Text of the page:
AJMCtv: Stephen Kingsmore discusses the types of disparities seen in genetic testing as the BeginNGS phase 2 clinical trial is underway.
Becker’s Healthcare Podcast: RCHSD President and CEO Patricio A. Frias shares the exciting innovative research being conducted at Rady Children’s Institute for Genomic Medicine.
Stephen Kingsmore, MD, DSc, president and CEO, at Rady Children’s Institute for Genomic Medicine, shares details of the BeginNGS newborn screening program and its future goals.
SAN DIEGO UNION-TRIBUNE: Rady Children’s hospital has set its sights on expanding the use of a screening test that it says can detect 411 genetic disorders in newborns.
WASHINGTON POST: DNA sequencing to diagnose newborns could end up saving much more money — especially if done for babies who are sick. In a study funded by the state of California called Project Baby Bear, researcher Stephen Kingsmore found that sequencing the whole genomes of 178 infants hospitalized in intensive care saved $2.5 million.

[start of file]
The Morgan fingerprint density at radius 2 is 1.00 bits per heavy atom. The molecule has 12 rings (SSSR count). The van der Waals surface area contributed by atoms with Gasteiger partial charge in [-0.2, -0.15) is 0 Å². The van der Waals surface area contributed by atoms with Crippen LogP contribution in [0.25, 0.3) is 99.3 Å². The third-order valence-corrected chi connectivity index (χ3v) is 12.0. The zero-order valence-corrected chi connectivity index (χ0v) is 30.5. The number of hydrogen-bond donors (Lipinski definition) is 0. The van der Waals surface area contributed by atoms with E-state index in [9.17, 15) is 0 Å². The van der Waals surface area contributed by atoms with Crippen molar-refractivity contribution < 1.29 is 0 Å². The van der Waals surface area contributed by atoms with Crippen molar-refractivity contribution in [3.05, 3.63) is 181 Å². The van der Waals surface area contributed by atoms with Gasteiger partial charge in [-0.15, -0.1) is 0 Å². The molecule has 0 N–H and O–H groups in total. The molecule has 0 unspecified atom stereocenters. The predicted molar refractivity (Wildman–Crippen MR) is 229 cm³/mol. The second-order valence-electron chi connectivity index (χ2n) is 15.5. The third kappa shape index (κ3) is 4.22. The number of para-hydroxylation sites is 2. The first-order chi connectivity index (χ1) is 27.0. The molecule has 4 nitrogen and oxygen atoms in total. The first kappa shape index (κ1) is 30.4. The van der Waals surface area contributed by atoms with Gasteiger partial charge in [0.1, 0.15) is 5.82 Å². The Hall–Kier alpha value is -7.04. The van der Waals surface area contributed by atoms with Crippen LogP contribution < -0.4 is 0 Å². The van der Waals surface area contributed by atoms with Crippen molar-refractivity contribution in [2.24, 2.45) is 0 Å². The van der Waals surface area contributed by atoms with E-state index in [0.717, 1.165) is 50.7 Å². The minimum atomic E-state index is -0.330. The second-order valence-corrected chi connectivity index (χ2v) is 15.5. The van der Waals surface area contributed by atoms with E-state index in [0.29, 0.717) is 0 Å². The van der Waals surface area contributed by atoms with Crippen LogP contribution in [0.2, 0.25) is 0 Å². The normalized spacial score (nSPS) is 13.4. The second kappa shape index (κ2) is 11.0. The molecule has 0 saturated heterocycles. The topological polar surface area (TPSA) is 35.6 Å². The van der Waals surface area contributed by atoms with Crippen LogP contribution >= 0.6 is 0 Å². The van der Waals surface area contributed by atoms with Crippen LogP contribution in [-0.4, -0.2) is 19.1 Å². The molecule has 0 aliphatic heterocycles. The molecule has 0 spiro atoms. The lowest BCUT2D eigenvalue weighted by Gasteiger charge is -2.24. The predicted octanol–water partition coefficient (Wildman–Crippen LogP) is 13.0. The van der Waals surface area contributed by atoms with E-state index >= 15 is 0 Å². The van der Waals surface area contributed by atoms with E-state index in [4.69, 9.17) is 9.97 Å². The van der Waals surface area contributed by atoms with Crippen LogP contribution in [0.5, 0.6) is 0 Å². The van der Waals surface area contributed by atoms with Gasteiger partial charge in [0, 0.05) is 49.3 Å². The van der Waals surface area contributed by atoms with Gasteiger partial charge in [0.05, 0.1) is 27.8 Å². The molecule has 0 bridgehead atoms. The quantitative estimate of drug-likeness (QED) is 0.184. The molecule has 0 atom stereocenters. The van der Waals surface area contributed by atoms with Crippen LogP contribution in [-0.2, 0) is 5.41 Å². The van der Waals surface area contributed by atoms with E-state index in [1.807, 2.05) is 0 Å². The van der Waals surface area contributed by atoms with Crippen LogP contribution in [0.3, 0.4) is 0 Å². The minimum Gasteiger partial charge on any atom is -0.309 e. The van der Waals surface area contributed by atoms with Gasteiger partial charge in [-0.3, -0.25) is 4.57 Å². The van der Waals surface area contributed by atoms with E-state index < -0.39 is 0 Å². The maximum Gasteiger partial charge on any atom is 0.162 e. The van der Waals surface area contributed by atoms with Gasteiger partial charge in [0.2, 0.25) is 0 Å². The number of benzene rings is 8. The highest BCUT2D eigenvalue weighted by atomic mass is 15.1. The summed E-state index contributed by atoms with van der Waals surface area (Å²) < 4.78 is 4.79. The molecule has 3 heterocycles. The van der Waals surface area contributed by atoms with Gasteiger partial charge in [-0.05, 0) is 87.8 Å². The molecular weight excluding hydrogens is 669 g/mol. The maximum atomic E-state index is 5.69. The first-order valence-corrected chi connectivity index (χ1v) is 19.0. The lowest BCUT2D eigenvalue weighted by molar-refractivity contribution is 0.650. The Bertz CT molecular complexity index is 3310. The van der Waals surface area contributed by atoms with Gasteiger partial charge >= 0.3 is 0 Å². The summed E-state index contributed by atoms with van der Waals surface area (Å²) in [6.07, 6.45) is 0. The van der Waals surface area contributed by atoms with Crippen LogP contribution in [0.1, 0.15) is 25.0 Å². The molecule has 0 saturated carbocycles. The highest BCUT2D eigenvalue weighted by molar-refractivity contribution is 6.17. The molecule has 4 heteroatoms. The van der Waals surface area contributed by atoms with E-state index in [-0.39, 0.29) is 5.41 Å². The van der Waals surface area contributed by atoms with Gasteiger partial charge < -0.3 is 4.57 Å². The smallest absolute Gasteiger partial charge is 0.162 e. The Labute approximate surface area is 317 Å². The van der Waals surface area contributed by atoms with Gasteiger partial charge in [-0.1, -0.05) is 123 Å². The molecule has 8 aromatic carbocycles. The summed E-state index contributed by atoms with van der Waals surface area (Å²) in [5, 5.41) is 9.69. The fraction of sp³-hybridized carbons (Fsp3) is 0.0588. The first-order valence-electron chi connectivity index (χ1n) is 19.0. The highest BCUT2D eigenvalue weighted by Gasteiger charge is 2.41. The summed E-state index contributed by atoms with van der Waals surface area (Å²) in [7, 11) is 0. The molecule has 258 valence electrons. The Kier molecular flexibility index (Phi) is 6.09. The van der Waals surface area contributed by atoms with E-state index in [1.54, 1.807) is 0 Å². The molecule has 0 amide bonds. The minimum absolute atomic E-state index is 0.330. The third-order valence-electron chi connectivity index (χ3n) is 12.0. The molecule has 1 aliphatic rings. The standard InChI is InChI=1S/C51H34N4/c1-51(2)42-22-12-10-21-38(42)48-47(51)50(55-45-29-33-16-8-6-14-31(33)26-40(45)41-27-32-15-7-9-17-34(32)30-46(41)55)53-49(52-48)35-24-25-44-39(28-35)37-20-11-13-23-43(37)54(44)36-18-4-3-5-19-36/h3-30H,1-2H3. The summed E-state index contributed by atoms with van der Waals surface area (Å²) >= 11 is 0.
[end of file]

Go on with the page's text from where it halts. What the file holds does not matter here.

MedPage Today: Whole genome sequencing captured almost twice as many genetic abnormalities that may be responsible for disease in infants, compared with a standard targeted test, researchers found.
GENETIC ENGINEERING & BIOTECHNOLOGY NEWS: A national study, led by researchers at Tufts Medical Center, has found whole genome sequencing (WGS) to be nearly twice as effective as a targeted gene sequencing test at identifying abnormalities responsible for genetic disorders in newborns and infants.
STAT NEWS: There’s growing evidence that DNA sequencing can help diagnose the health care system’s youngest patients — babies in their first year of life. But a new report resurfaces a thorny challenge in researchers’ quest to turn long strings of A’s, T’s, G’s, and C’s into information doctors and patients can use: Reading the genome is one challenge, interpreting it is another.
U.S. NEWS & WORLD REPORT: Identifying genetic disorders in newborns and infants can help them get the care they need, but one approach — whole genome sequencing — appears far superior to another.
INSIDE PRECISION MEDICINE: While the field of rare diseases has seen much progress both in diagnostics and the development of new therapies, there are still significant challenges that need to be overcome to reach the majority of the 300 million people worldwide who are affected by these conditions.